The Galapagos Islands are of immense cultural and scientific value, founded on the studies carried out by Charles Darwin of the plants and animals of the islands, which led to the publication of the “Voyage of the Beagle” in 1839 and “On the Origin of Species” in 1859. Darwin’s theories of evolution still underpin evolutionary biology today.
The islands provide many examples of how ecological, evolutionary and biogeographic processes operate together to influence how species form and adapt to their environments. The Galapagos are home to many iconic land species, including Darwin’s finches, mockingbirds, land snails and giant tortoises. In addition, the Galapagos Marine Reserve also has many unique species, including the red-footed booby, marine iguanas and sea lions. The unique features lead to the Galapagos being classified as an UNESCO World Heritage site.
The Galapagos Islands have immense value to society for their biodiversity, and drive a large part of the Ecuadorian tourist industry. This means hundreds of thousands of visitors now travel to the islands every year, driving increased economic activity and growth of the local population. In order to preserve the unique character of these islands from the pressures population growth and increased connectedness with the continent brings, it is essential to prevent the introduction of foreign species and diseases by putting in place appropriate science-based biosecurity protection measures.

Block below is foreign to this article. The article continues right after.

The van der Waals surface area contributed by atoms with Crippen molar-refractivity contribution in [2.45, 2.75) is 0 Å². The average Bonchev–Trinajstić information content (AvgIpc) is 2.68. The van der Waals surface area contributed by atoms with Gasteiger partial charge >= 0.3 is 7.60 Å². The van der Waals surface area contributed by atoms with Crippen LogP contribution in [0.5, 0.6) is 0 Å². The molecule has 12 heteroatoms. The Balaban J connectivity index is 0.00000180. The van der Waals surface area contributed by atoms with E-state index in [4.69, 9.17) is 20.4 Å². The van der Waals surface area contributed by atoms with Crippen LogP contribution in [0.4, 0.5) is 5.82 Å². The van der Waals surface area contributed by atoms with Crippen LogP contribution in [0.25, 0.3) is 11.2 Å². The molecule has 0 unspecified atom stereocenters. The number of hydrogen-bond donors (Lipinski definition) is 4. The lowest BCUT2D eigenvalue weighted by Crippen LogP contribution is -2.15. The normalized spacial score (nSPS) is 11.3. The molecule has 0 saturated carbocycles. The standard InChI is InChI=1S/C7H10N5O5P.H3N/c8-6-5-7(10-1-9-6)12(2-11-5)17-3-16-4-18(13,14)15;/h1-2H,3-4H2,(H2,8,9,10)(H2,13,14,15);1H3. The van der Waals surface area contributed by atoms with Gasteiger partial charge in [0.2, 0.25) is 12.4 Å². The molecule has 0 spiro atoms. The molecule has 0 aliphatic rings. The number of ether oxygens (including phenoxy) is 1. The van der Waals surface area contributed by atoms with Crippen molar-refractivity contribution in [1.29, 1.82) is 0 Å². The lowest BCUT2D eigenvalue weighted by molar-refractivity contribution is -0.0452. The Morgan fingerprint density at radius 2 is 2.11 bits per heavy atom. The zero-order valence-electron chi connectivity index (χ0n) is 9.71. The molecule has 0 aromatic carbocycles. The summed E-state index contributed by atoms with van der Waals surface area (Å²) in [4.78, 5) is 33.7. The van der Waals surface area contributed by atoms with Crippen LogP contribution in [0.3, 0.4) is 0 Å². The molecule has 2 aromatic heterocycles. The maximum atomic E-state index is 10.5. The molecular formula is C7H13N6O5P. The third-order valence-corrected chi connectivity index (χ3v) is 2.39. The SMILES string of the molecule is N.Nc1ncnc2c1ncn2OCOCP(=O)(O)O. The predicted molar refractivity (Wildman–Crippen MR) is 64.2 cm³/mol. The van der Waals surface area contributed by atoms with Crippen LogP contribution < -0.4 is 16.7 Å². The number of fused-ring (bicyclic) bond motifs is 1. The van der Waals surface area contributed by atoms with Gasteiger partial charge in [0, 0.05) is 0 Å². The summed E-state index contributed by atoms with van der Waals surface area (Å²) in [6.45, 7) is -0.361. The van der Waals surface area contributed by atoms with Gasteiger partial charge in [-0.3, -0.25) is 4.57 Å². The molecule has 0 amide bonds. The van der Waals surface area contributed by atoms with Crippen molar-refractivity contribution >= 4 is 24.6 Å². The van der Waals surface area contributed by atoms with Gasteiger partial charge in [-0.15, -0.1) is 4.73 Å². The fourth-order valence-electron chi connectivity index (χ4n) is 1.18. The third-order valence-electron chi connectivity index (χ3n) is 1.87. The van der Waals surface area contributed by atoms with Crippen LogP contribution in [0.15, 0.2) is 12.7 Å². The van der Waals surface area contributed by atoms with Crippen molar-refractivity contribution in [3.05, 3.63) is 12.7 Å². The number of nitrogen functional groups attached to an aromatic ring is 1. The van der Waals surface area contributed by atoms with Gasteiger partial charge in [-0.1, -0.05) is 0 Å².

Dr Simon Goodman, together with colleagues from the Zoological Society of London and Ecuador, carried out research to identify the most likely routes for introduction of mosquitos, which carry viral diseases such as West Nile Virus. The team developed a risk analysis framework to assess pathways for the potential introduction of the mosquito transmitted virus to the islands. The research showed that airline travel for tourism was the primary route through which mosquitoes could introduce the virus, and recommended a suite of measures to reduce the chance of the virus arriving via this route.
Following the identification of the potential threat from the team’s research, Galapagos stakeholders began lobbying the Ecuadorian government and airlines to implement the teams’ recommendations in government policy and legislation. This led to new national legislation on biosecurity and the introduction of new control measures, including disinsection treatments on all aircraft flying to Galapagos, bans on direct international flights to Galapagos and restrictions on the point of origin for all flights.
Ecuador’s three major airlines changed their practice as a result of this (e.g. the adoption of a World Health Organisation approved disinsection treatment) and also compliance and monitoring procedures were established. The teams’ work also contributed to the adoption of ‘insect zappers’ on tourist boats to reduce accidental transport of insects between islands, and improved personnel capacity and infrastructure for biosecurity in the islands.
An emergency response plan for the West Nile Virus, developed by the team, was adopted as the official response procedure, influencing the practice of all Galapagos management institutions and potentially the whole population in the event of the virus being detected.